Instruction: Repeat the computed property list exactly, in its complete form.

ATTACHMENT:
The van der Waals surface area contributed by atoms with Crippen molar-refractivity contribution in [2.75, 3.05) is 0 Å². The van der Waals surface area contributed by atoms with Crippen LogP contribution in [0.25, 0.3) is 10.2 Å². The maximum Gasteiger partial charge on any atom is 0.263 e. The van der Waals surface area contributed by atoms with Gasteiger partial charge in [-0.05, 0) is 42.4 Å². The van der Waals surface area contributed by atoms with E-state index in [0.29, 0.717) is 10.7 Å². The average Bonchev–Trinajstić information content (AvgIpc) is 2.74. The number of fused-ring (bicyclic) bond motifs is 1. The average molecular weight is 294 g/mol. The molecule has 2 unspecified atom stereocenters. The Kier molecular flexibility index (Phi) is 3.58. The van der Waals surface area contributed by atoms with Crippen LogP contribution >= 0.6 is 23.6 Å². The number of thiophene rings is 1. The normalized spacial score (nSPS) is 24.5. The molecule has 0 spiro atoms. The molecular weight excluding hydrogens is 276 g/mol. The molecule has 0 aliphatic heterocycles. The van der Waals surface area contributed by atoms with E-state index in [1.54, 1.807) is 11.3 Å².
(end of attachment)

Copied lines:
The van der Waals surface area contributed by atoms with Crippen molar-refractivity contribution in [2.75, 3.05) is 0 Å². The van der Waals surface area contributed by atoms with Crippen LogP contribution in [0.25, 0.3) is 10.2 Å². The maximum Gasteiger partial charge on any atom is 0.263 e. The van der Waals surface area contributed by atoms with Gasteiger partial charge in [-0.05, 0) is 42.4 Å². The van der Waals surface area contributed by atoms with E-state index in [0.29, 0.717) is 10.7 Å². The average Bonchev–Trinajstić information content (AvgIpc) is 2.74. The number of fused-ring (bicyclic) bond motifs is 1. The average molecular weight is 294 g/mol. The molecule has 2 unspecified atom stereocenters. The Kier molecular flexibility index (Phi) is 3.58. The van der Waals surface area contributed by atoms with Crippen LogP contribution >= 0.6 is 23.6 Å². The number of thiophene rings is 1. The normalized spacial score (nSPS) is 24.5. The molecule has 0 spiro atoms. The molecular weight excluding hydrogens is 276 g/mol. The molecule has 0 aliphatic heterocycles. The van der Waals surface area contributed by atoms with E-state index in [1.54, 1.807) is 11.3 Å².